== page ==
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enormity of schismatic and organized resistance to the commandments of God, is Christian, and to be fellowshipped as Christian? Is high treason against heaven no breach of Christian fellowship? But precisely this is what they say, when they pronounce pedobaptists disobedient in baptism, and yet fellowship them as Christians. Against such monstrous doctrine we may well quote the command to withdraw from the disobedient. And, even if church fellowship were not (as it is) demonstrably identical in nature with Christian fellowship, we should yet find in the whole spirit of the gospel, as well as in many particular commands, admonitions to "have no fellowship," whether church or Christian, with the sin of disobedience (Eph. v. 11).
Two possible courses of perfect consistency, and only two, are open to Baptists. Perhaps there is but one. That will depend upon precisely what the convictions of Baptists are on certain points. But apparently two courses are open, in either one of which they may go consistently. They may disfellowship pedobaptists as not offering the scriptural attestation of discipleship, which is obedience; or they may abandon the idea that conscientious pedobaptists are disobedient to the commands of Christ respecting baptism. They may be consistent close communionists or consistent open communionists. At present they are half and half, and therefore neither. They never can be self-consistent, or occupy a rationally intelligent position, until they become wholly either one thing or the other.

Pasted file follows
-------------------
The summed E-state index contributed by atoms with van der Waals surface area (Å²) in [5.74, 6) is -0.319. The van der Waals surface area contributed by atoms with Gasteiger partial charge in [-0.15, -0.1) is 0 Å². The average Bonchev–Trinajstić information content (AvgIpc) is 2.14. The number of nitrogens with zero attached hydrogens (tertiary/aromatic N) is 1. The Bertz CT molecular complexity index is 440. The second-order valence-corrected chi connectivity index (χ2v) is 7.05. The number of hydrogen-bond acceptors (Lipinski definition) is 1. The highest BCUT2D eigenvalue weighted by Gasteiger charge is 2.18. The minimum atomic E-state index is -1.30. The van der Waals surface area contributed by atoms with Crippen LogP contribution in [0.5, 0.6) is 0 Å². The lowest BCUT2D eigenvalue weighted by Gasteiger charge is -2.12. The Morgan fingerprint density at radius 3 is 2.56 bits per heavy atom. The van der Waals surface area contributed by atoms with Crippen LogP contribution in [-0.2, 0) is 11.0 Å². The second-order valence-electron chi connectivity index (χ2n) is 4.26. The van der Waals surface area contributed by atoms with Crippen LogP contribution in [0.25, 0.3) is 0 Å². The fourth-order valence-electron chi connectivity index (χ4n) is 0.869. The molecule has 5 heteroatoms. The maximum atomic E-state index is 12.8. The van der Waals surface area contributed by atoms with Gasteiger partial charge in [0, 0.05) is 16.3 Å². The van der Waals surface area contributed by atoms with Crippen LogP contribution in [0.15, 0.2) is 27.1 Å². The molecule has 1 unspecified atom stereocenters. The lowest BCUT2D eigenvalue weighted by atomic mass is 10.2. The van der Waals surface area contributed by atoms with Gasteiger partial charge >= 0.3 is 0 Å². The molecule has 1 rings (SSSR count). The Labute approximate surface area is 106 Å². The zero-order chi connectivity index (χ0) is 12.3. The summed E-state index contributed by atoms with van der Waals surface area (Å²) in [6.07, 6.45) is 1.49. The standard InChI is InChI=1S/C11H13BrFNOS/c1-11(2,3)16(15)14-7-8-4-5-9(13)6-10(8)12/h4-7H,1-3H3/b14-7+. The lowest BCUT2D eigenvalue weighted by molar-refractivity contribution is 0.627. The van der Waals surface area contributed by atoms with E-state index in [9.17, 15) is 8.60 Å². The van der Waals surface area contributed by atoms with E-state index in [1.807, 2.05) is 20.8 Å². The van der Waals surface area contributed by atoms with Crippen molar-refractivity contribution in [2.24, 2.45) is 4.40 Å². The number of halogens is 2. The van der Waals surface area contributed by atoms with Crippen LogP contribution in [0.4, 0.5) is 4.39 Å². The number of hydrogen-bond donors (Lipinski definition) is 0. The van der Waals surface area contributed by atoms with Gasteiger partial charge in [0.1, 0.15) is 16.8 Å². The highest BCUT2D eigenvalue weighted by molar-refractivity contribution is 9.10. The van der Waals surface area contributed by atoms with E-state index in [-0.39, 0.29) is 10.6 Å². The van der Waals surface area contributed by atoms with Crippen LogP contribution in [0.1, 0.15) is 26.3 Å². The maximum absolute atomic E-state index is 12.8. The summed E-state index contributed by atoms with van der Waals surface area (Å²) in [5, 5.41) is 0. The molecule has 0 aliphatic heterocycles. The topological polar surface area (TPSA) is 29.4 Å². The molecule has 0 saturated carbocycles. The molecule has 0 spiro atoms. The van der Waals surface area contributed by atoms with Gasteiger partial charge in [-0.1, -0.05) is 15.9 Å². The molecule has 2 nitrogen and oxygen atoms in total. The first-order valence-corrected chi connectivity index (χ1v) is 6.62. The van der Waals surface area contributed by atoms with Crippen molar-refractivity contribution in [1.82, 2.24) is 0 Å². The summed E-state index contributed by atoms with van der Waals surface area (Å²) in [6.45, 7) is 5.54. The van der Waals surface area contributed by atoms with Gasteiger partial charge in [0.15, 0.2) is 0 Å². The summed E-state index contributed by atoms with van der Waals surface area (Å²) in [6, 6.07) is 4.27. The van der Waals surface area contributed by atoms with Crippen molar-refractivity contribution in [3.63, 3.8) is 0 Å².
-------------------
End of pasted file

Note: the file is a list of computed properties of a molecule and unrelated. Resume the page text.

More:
Baptists as a denomination have no recognized theory of communion. Their doctrine as to the Supper is nothing of the sort, and has no direct relation to any such thing; the statements respecting fellowship, which they append to that doctrine, having no logical connection with it, and being evidently regarded as supplementary to it, rather than as an in
dependent and self-centred theory. But these fragmentary and isolated suggestions, false as they all are in some respects, and thrown into a wrong light by their misalliance and unnatural subordination to an alien dogma, are practically all that Baptists can show looking towards a theory of communion. The misconception as to the true relation of the Supper to the communion controversy has diverted their attention from the real communion question, so that they have not seriously grappled with it, but have laid out their strength on a side issue, important in itself, but irrelevant. But if consistency is an object, it is time they adopted a theory of communion and squared their denominational usages to correspond.